Also, having a small scale can also be very useful to help you calculate food portions more easily.

3. Foods that don't need to be counted

Vegetables such as lettuce, zucchini, tomato, green beans, eggplant, onion and broccoli are low in carbohydrates and high in fiber, have a very low glycemic index and therefore do not need to be counted when consumed up to 1 cup of the raw vegetable or ½ cup of the cooked vegetable.

Other foods that do not need to be counted are: unsweetened drinks such as water, teas, coffee; sweeteners; protein-rich foods, including all types of meat and eggs; high-fat foods such as nuts, vegetable oils, cheeses; and condiments.

4. Amount of carbohydrates to eat

The carbohydrate requirements for an adult are usually between 45% to 65% of total dietary calories. The amounts of carbohydrate servings vary according to weight, sex, he alth status and physical activity.

General recommendations for carbohydrate consumption are:

  • Between 50 and 70 g of carbohydrates for breakfast, lunch and dinner;
  • Between 20 and 30 grams of carbohydrates in small snacks.

It is recommended to consume at least 130 grams of carbohydrates per day to avoid hypoglycemia, which is a condition caused by low carbohydrate intake or excessive use of medications such as insulin, which can cause symptoms such as headache, weakness and dizziness.Know other symptoms of hypoglycemia.

Example for counting carbohydrates

The following table contains example carb counting for breakfast:

Food portion

Amount of carbohydrates

1 glass of milk 15 g
2 slices of whole wheat bread 30 g
1 small apple 15 g

Total carbohydrates

60 g

In this way, it is possible to calculate the amount of carbohydrates in the meal to know the amount of insulin that should be administered and thus control blood sugar levels.

How to calculate the amount of insulin

Carbohydrate counting is generally used by people with diabetes who use insulin, which can be slow-acting and long-acting, or fast-acting, for example, depending on the doctor's recommendation. Learn more about insulin types.

It is generally recommended to administer 1 unit of insulin for every 15 g of carbohydrate consumed. However, the doctor may also prescribe 1 unit of insulin for every 10 g of carbohydrate in the meal.

To know the total amount of insulin that should be applied, follow these steps:

  1. Monitor blood glucose before each meal;
  2. Calculate rapid insulin units according to carbohydrate intake;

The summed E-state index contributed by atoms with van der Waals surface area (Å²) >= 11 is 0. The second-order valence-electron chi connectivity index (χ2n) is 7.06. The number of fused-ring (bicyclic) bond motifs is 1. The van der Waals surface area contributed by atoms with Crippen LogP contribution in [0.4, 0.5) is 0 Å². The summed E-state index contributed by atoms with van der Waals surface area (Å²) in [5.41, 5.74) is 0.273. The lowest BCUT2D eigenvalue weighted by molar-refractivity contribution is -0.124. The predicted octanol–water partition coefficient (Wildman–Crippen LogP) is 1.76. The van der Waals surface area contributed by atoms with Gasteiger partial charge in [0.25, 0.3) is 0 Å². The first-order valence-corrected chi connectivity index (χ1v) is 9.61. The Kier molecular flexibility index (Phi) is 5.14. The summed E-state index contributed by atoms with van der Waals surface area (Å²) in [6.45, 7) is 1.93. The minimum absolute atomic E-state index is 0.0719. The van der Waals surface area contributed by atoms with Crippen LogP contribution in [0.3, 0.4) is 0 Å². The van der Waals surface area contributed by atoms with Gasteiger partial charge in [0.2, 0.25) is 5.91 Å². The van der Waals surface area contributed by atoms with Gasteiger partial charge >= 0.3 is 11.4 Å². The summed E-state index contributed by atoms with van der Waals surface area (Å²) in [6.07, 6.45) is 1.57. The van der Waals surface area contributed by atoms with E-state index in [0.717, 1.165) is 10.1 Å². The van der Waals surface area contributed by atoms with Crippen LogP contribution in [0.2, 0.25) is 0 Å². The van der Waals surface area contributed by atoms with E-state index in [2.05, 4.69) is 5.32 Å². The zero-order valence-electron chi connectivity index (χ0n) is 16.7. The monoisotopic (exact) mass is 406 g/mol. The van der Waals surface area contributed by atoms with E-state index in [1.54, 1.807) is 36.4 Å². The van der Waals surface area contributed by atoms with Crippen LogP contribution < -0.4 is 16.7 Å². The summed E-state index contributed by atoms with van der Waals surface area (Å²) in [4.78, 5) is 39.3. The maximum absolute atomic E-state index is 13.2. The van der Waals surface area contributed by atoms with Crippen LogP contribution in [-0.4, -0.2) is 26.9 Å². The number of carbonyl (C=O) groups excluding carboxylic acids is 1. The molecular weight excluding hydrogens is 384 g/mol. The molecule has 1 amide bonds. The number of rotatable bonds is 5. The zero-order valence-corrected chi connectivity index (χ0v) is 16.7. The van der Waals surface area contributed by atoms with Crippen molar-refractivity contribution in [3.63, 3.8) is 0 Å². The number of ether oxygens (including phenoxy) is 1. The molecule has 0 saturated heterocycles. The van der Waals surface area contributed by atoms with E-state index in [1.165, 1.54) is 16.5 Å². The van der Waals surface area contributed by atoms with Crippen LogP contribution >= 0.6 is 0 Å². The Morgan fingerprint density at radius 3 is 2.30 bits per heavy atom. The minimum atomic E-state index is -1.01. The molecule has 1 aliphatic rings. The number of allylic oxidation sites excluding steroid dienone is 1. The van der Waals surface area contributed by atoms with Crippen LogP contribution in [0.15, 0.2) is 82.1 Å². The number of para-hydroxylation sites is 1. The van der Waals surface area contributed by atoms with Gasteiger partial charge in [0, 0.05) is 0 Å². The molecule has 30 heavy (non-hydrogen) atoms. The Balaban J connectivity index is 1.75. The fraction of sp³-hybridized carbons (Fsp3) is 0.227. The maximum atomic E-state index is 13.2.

3. Adjust the insulin dose already calculated, according to the blood glucose value prior to ingestion.

The following table shows how to adjust rapid insulin according to the pre-meal blood glucose calculated:

Glycemia before meal

Rapid insulin adjustment

< 50 mg/dl Decrease by 2 to 3 units of insulin from the calculated intake
50 to 70 mg/dl Decrease 1 unit of insulin from the calculated for the meal
70 to 130 mg/dl According to insulin units calculated by intake
130 to 150 mg/dl According to intake + 1 unit of insulin
150 to 200 mg/dl According to intake + 2 units of insulin

Example to calculate the amount of insulin

Following the previous example, if a person is going to eat 60 g of carbohydrates for breakfast, glucose is also measured before lunch and shows 140 mg/dl. Therefore, taking into account that for every 15 g of carbohydrates, 1 unit of insulin must be administered, the following calculation must be made:

1. Divide 60 g of carbohydrates by 15 g, resulting in 4 units of insulin according to your intake;

2. If the person is at 140 mg/dl, add 1 Unit of Insulin, resulting in a total of 5 Units of Insulin.

Therefore, this person must apply a total of 5 Units of insulin to be able to eat the indicated menu and maintain stable glucose levels.

Benefits of carb counting

The benefits of performing carbohydrate content are as follows:

  • More freedom in the choice of meals;
  • Better control of blood glucose levels;
  • Flexibility in social life;
  • Easy weight control.

Furthermore, carbohydrate counting also reduces the chances of complications such as hypoglycemia, kidney damage, eye problems and cardiovascular disease. Learn more about diabetes complications.